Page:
Classroom Technology

Students Learn Cyber Skills At a No-Tech School

By Francesca Duffy — July 11, 2012 1 min read
  • Save to favorites
  • Print

At the Journey School in Aliso Viejo, Calif., technology does not play a role in the classroom until students enter the 6th grade—and even then the emphasis is not on gadgets but on civics. The Orange County Register reports that the K-8 charter school, founded in 2000 by a group of parents, implements the “Waldorf” approach to education, meaning computers take a back seat to hands-on physical and art-based activities such as music, storytelling, gardening, and knitting. Even so, the school’s “Cyber Civics” program teaches middle school students about safe and proper online behavior.

Shaheer Faltas, an administrator at the 300-student school, told the Register that cyber-bullying and sexting have not been problems at Journey partly because of the lessons taught through the Cyber Civics program. “As the children mature we recognize that, as they get into middle school, we want them to use these tools that we have for the good and for their learning,” said Faltas. “We don’t think they need a lot of instruction in how you use Excel or Microsoft Word—what they need to know is what is the appropriate use of these resources.”

The Cyber Civics program has students learn about digital citizenship in the 6th grade, while 7th grade focuses on information and research literacy. Eighth graders learn about media literacy and work on a project that requires them to conduct research and correctly cite information online. Students also learn how to dissect computers in their last year to get a closer look at how they work.

Diana Graber, the cyber civics teacher at Journey, explained that some of the exercises she implements in class are designed to get students to think twice before they post something on a public site. “It’s almost like safe sex,” said Graber. “You teach them how to be safe before they go out there, so that hopefully they’ll understand what can happen with private information if you’re not careful.”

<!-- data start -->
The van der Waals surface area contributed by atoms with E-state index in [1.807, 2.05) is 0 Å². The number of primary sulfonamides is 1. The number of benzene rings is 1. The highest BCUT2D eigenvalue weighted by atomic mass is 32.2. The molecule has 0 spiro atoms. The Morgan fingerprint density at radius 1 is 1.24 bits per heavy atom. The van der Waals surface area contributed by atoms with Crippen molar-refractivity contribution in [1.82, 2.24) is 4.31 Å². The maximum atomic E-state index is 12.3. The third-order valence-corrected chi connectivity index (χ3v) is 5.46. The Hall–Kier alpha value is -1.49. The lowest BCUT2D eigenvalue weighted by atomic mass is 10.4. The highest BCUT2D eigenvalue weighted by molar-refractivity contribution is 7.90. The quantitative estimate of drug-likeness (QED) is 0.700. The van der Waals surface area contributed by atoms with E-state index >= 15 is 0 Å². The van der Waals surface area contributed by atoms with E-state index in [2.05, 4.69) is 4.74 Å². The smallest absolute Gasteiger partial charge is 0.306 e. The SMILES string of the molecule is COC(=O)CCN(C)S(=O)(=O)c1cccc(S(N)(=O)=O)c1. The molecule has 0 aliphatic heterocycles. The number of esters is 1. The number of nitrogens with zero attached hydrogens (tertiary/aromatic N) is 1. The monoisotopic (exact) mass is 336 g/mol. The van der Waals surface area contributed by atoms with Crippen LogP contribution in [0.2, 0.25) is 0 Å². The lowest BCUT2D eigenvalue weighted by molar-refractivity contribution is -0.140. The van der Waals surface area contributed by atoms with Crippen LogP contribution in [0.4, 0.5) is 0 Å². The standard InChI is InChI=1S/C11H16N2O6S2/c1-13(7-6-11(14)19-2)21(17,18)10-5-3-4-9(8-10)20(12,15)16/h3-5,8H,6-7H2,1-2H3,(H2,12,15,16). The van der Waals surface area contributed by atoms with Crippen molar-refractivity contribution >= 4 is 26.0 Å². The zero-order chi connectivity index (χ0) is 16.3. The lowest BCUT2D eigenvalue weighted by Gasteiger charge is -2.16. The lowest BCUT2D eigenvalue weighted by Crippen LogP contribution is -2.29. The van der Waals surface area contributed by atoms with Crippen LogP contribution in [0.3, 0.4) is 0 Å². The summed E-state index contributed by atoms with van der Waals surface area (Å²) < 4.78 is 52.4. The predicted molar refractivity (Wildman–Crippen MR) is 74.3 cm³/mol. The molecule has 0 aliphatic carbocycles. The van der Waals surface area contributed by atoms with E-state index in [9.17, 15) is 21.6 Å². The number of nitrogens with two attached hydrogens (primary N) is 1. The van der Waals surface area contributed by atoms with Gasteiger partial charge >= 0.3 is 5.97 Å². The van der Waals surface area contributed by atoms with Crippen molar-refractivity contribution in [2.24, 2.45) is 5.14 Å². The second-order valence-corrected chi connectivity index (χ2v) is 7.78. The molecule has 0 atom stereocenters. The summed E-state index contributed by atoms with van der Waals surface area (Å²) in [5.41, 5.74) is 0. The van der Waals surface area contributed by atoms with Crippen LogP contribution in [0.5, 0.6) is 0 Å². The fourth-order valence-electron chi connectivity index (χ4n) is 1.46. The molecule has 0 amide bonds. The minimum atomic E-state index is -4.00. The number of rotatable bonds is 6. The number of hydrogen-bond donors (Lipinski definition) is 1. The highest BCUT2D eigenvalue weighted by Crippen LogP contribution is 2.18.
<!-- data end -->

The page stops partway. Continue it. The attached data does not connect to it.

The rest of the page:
Related Tags:

A version of this news article first appeared in the Teaching Now blog.


Commenting has been disabled on edweek.org effective Sept. 8. Please visit our FAQ section for more details. To get in touch with us visit our contact page, follow us on social media, or submit a Letter to the Editor.


Events

This content is provided by our sponsor. It is not written by and does not necessarily reflect the views of Education Week's editorial staff.
Sponsor
Teaching Webinar
6 Key Trends in Teaching and Learning
As we enter the third school year affected by the pandemic—and a return to the classroom for many—we come better prepared, but questions remain. How will the last year impact teaching and learning this school
Content provided by Instructure
This content is provided by our sponsor. It is not written by and does not necessarily reflect the views of Education Week's editorial staff.
Sponsor
Equity & Diversity Webinar
Leadership for Racial Equity in Schools and Beyond
While the COVID-19 pandemic continues to reveal systemic racial disparities in educational opportunity, there are revelations to which we can and must respond. Through conscientious efforts, using an intentional focus on race, school leaders can
Content provided by Corwin
This content is provided by our sponsor. It is not written by and does not necessarily reflect the views of Education Week's editorial staff.
Sponsor
Equity & Diversity Webinar
Evaluating Equity to Drive District-Wide Action this School Year
Educational leaders are charged with ensuring all students receive equitable access to a high-quality education. Yet equity is more than an action. It is a lens through which we continuously review instructional practices and student
Content provided by BetterLesson

EdWeek Top School Jobs

Teacher Jobs
Search over ten thousand teaching jobs nationwide — elementary, middle, high school and more.
View Jobs
Principal Jobs
Find hundreds of jobs for principals, assistant principals, and other school leadership roles.
View Jobs
Administrator Jobs
Over a thousand district-level jobs: superintendents, directors, more.
View Jobs
Support Staff Jobs
Search thousands of jobs, from paraprofessionals to counselors and more.
View Jobs

Read Next

Classroom Technology Quiz Quiz Yourself: How Much Do You Know About Online Student Engagement?
How is your district doing with online student engagement?
Classroom Technology The Future of Blended Learning: What Educators Need to Know
More than two-thirds of educators expect their use of blended learning to increase during the 2021-22 school year.
8 min read
onsr edtech blended
Getty
Classroom Technology Why School Districts Are Unprepared for COVID-19 Disruptions, Again
Bad state policy, misplaced optimism, and a focus on full-time virtual schools left districts scrambling to educate quarantined students.
11 min read
onsr edtech hybrid
Getty
Classroom Technology Opinion Some Teachers Are New to Laptop Integration. Here’s How to Manage It
Let students help set expectations and make sure both you and they know how to use the tools are just a couple suggestions educators offer.
15 min read
Images shows colorful speech bubbles that say "Q," "&," and "A."
iStock/Getty